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Lesson 130.-Friday Morning. Work these Sums.

(1) Mult. 27

4.21 97.04


(5) Mult. 7

by '806 3.41


.879 10 80-03

(7) 23007 3.9 •1005



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History.-Write and Learn.-HOUSE OF HANOVER. A.D. George I., great grandson of James I., reigned from 1714 to 1727. He 1714 favoured the Whigs, and imprisoned some of the chief Tories because

they acknowledged the claims of James Stuart, the “old Pretender,"

to the throne.
Those who favoured James were called Jacobites, from Jacobus, the

Latin name for James.
The Whigs generally were the representatives of the people, and advo-

cated religious liberty to Dissenters.
The Tories were opposed to sweeping changes in the laws and govern-

ment, and upheld the church and king. 1715 On account of the enmity between the Whigs and Tories, the former

passed the “Riot Act," to prevent meetings of their opponents. It enacted that when twelve or more persons met, and refused to go home at the end of an hour when commanded to do so by a magistrate, they should be guilty of felony. This Act is still in force.


Lesson 131.—Monday Morning. Learn.
PSALM CII., Verses 19–28; OR ELSE LEARN-

IL PENSEROSO-(Continued).
(155) But let my due feet172 never fail

To walk the studious cloisterg173 pale, 174
And love the high-embowed 175 roof,
With antiqvel 76 pillars massy proof, 177

And storied178 windows richly dight, 179
(160) Casting a dim religious light;

There let the pealing organ blow,
To the full voic'd quire180 below,
In service high181 and anthems182 clear,

A8183 may with sweetness, through mine ear,
(165) Dissolve me into ecstasies, 184
And bring all heaven before mine

eyes. 172. Feet which ought to do so; that is, “walk the studious cloister. 173. A place enclosed and shut in. A covered walk in a monastery or college where people could walk and study. 174. A boundary, a limit, an enclosure. 175. With high arches. 176. Old, ancient. 177. Very strong. 178. Painted with pictures representing some story. 179. Decorated. 180. A chorus or band of singers. 181. As “high mass,” &c. 182. A sacred song. 183. = Such as. 184. A feeling of great joy and happiness. 185. That is, in imagination only.


Lesson 132.-Tuesday Morn. Geography. Write and Learn.

IRELAND-CHIEF TOWNS. A 27-ON THE EAST COAST.-Belfast, on the R. Lag'an, is the chief town in Ulster, and the seat of the principal manufactures, especially of linen. Dublin, on the Liffey, is the capital. It is a beautiful city, and

has many splendid public buildings. Kings'town is the port of Dublin. Wex'ford, on the Slo'ney, has trade in cattle. IN THE BASIN OF THE BARROW AND SUIR.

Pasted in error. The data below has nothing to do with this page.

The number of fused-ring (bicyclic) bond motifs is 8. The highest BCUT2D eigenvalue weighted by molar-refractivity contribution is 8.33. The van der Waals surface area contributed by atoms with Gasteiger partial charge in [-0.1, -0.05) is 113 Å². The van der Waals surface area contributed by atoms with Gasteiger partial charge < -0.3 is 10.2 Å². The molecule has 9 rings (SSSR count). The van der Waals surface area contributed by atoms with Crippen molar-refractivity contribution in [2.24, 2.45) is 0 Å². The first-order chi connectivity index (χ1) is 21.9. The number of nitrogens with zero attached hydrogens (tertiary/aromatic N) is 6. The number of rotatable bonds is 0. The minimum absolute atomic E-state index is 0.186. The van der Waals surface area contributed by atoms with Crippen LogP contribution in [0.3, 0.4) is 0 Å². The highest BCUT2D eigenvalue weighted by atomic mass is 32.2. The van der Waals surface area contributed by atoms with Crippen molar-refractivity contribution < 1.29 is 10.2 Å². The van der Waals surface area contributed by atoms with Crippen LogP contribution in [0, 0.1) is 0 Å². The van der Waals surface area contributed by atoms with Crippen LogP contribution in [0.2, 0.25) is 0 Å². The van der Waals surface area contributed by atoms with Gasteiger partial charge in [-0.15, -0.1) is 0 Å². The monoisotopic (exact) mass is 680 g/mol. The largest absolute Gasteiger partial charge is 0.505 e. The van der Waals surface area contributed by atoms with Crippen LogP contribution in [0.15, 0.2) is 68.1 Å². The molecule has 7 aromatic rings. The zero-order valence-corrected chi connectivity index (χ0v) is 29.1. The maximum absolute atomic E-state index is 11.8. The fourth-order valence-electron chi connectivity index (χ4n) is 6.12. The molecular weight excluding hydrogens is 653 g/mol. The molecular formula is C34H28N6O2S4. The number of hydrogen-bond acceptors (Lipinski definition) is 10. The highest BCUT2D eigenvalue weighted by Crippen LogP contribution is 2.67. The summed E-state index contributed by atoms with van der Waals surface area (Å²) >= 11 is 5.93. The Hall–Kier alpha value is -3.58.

Kil'-ken-ny, the second city of Leinster, has valuable quarries of ck marble. Wa-ter'-ford, on the Suir, exports provisions.

IN THE BASIN OF THE LEE AND BLACKWATER.-Youghal (yawl) exports provisions. Sir W. Raleigh first introduced the potato here from South America. Cork, the principal city in Munster, and the third city in Ireland. It has considerable shipbuilding. Queenstown, on “Great Island," in Cork barbour, is the place at which the Atlantic steamers call to receive and land the mails.

EUROPE.-SWITZERLAND.--POLITICAL. B 27-CLIMATE AND PRODUCTION.- The climate varies with the nature of the country. The land is chiefly rasture, about one-sixth is forest. Watches and jewellery are made in the west, and silks and cottons in the north. The commerce with surrounding countries is great,

The POPULATION is about 2} millions, above half of whom are Protestants. The GOVERNMENT is a Federal Republic.

The Swiss are all a well-educated people, and very patriotic. They have no language of their own, but French is spoken in the west,

German in the north and east, and Italian in the south. CHIEF TOWNS.-Berne, on the R. Aar, the seat of the Federal “diet” or parliament, is the capital. Basie (bahl), 'on the Rhine, has great trade.

Ge-ne'-va, on Lake Geneva, the largest city, is noted for watches and jewellery. Žü'-rich, has manufactures of silk and cotton.

THE SEAS, &c., OF NORTH AMERICA-(Continued). C 27—(4) THE CAR-IB-BE'-AN SEA and the GULF OF Mexico are separated from the Atlantic by the West India Islands. These islands are divided into three groups—the Greater An-til-les, the Lesser An-til'-les, and the Ba-ha'-mas.

Ja-mai'-ca, in the Greater Antilles, all the Ba-ha'-mas, and most of the Lesser Antilles, belong to England.